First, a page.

|| You are invited
to complete and submit the comment card found at the bottom
of this page. Request rates and permission for publication on
the comment card found at the bottom of this page or by emailing
The bark felt good scratching David's
back, applying relief from a sunburn of last week, just now peeling.
His legs crossed, his mind both listening and taking flight from
time to time. What a wonderful idea Susan, his wife, had -- hiring
a storyteller for Jake's sixth birthday party.
David was invisible to the children
listening as he sat on the exact opposite side of the tree from
Marcus, the graduate student in drama, who made a fair of amount
of extra income from his engaging storytelling skills.
David began to wonder what type of
story he would want if a storyteller was hired for his next birthday,
forty-four years, he could hardly believe it. He wondered if his
ideal story would be that much different from what Jake might also
For starters it must take place in
the outdoors; streams, rivers, mountains, animals, trails, must
all abound in this story. Early morning or late evening, during
that golden light time of day would be best.
And it must have tension. Good stories
always have tension, and this would be no exception. Not too much
through, David could only go so far before tension became a pain
that David didn't want to face.
Discovery. Something must become known
by the end of the story that was not known at the beginning. And,
if this discovery heralded a personal revelation all the better.
Children were also an essential element
for the story that David continued to conjure. But here he suspected
he departed from Jake. Jake, David thought, would want some kung-fu
fighting super ninja hero who leapt into the scene and most likely
exited just as fast. David wanted the fragileness of the child to
be explored. That incredibly fine line between rugged little explorer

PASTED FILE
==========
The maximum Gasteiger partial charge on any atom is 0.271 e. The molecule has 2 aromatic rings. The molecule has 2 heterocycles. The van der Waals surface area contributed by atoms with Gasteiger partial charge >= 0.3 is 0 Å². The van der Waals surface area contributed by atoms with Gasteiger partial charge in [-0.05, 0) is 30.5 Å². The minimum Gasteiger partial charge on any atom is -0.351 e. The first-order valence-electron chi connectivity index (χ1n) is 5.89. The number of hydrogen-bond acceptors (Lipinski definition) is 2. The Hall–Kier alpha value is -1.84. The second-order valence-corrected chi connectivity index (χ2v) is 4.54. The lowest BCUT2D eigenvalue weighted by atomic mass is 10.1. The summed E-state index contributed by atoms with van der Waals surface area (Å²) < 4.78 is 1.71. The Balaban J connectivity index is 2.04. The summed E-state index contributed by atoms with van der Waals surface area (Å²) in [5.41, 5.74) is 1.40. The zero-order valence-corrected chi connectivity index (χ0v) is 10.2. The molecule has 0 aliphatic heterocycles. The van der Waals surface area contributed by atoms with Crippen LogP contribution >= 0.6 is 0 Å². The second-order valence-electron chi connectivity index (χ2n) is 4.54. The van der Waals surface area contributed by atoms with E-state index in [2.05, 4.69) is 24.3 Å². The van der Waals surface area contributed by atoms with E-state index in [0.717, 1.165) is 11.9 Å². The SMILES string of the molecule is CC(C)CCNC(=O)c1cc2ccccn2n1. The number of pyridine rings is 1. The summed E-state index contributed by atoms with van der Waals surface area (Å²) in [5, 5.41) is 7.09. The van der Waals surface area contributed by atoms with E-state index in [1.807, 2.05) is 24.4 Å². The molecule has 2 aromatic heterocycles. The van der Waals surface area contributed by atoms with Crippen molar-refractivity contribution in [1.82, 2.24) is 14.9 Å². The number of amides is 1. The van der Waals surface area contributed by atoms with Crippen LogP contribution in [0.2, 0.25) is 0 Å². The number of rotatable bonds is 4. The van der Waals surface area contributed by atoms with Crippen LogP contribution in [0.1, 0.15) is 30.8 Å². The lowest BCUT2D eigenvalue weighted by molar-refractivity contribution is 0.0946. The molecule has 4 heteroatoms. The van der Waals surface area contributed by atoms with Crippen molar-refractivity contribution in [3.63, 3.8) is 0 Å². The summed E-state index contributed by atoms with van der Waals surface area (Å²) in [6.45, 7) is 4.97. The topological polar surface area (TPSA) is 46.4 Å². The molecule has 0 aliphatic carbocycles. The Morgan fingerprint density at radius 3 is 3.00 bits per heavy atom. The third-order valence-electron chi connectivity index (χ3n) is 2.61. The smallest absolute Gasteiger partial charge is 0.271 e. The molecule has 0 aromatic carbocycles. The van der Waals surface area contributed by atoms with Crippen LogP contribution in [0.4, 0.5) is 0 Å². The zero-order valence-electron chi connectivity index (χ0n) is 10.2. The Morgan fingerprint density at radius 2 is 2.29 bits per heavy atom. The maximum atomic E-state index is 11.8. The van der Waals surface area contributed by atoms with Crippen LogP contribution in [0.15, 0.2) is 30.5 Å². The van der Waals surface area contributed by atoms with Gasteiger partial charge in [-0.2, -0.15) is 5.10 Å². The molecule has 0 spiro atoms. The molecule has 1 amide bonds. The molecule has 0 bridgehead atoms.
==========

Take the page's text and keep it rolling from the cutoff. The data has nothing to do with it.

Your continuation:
and crying child. The story would instill that gut wrenching notion
that no child ever deserves to be harmed, and in the end the child
while vulnerable to harm, must end up protected and whole.
Finally, the story must involve the
child teaching something to the adults. This would most likely happen
without the child, and maybe even the adults, knowing this wisdom
had been transferred.
A moment later David was aware he'd
been daydreaming, but no matter how hard he tried he tried could
not figure out where the daydream had taken him. And then he heard
in his mind those strange little sounds people make as they snuggle
into a cold bed, he remembered being in Canada in July as a child
and crawling into his sleeping bag after ten in the evening, exhausted
and amazed that sky was not yet dark. Startled by the coolness of
the bag that he must quickly warm The storyteller must find a way
to convey the security of the tent, of muffled adult voices nearby.
David flashed on the beauty of the "goodnight John Boy" ending to
the Walton's television show and felt a bit silly.
Then just as quickly and easily as
all these thoughts had come to him they began to vanish. He was
aware that the storyteller on the other side of tree had finished
and the eighteen children (he had suggested, with no luck, no more
than ten) were up and scrambling towards the birthday cake.
He lifted himself up, his right leg
completely asleep and tingling, and leaned against the tree for
support, afraid he would fall down. This necessary pause caused
him to stop and see, not just look, at what was going on around
him. His son ensconced by friends, his wife ever the organizer keeping
things under control, and his mother, Jake's called her Nanny, working
the scoop -- elbows deep in Neapolitan ice cream and not caring.
Maybe when he retired, David mused,
he would become a storyteller too.